Take a minute to estimate the amount of time you expect to spend exercising your dog then triple it if you are considering this breed. They need at least two long brisk walks a day or several extended play periods (ball chasing or other similar activity). If they don’t get this type of regular, vigorous workout, they may become restless and rowdy or they can substitute destructive activity (such as demolishing the furniture) as a way to work off pent-up steam. Following a full day, they love to curl up for hours next to any family member but someone in the household must be responsible for providing the daily exercise they crave.


This is characteristic of most Terrier breeds which were developed to work on their own without much human input. If you are looking for instant obedience and a dog which will hang on your every command, one of the Working or Sporting breeds may be a better choice.


Sad but true, the breed was originally developed for purposes of dog-fighting and cat/rat killing. Today’s Bull Terriers are far removed from the pits of 19th century England and breeders have been largely successful in their efforts to stamp out aggressive tendencies. Nevertheless, prospective owners should be aware of this heritage and the necessity to nip any sign of an “attitude” in the bud. Once again, this points out the importance of giving your MBT the right sort of training from day one!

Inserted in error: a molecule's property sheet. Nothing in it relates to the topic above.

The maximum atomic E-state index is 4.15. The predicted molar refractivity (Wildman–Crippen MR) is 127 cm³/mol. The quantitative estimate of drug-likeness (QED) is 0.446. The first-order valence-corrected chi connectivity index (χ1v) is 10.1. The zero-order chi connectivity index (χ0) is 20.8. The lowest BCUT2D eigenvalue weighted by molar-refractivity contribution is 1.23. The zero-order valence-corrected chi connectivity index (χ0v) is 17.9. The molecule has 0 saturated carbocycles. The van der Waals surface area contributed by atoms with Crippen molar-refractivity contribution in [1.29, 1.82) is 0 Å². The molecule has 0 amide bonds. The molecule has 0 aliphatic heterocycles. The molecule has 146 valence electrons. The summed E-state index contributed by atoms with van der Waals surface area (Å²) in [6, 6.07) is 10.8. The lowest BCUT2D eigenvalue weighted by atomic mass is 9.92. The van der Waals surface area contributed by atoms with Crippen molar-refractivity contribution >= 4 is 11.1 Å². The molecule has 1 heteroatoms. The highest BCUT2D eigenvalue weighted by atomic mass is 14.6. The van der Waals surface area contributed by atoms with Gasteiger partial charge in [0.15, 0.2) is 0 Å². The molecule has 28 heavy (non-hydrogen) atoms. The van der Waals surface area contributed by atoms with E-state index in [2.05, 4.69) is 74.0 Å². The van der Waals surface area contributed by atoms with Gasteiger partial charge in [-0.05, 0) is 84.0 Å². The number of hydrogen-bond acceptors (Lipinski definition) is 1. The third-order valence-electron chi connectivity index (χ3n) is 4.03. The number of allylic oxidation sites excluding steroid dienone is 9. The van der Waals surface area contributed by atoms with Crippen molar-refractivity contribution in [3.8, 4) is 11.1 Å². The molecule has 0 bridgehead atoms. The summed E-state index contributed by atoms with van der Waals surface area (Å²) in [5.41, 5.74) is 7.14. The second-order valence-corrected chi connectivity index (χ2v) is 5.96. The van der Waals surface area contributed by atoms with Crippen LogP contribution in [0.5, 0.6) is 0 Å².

This may seem contradictory in light of what we have just said, but it really isn’t. The fact that Mini Bull Terriers are so headstrong and dedicated to getting their own way, dictates the need to set strict standards and make very clear, right off the bat, who rules the roost! To quote an expert: “You should be prepared for anything and you must supervise them!” They are extremely affectionate and can make you think you are the only one that really matters but (actually) they live to please themselves. They will strive to please their owners when it benefits them. They have minds of their own and feel it is their place to run the household. They know how to get what they want and will go to great lengths to do so. Spanking accomplishes nothing as they know no pain, tell them how BAD they have been and their ears go back, their tails wag frantically, they crouch down in a submissive position and beg to be forgiven. Be prepared. Ten minutes later they will be right back doing whatever it was that got them in trouble in the first place!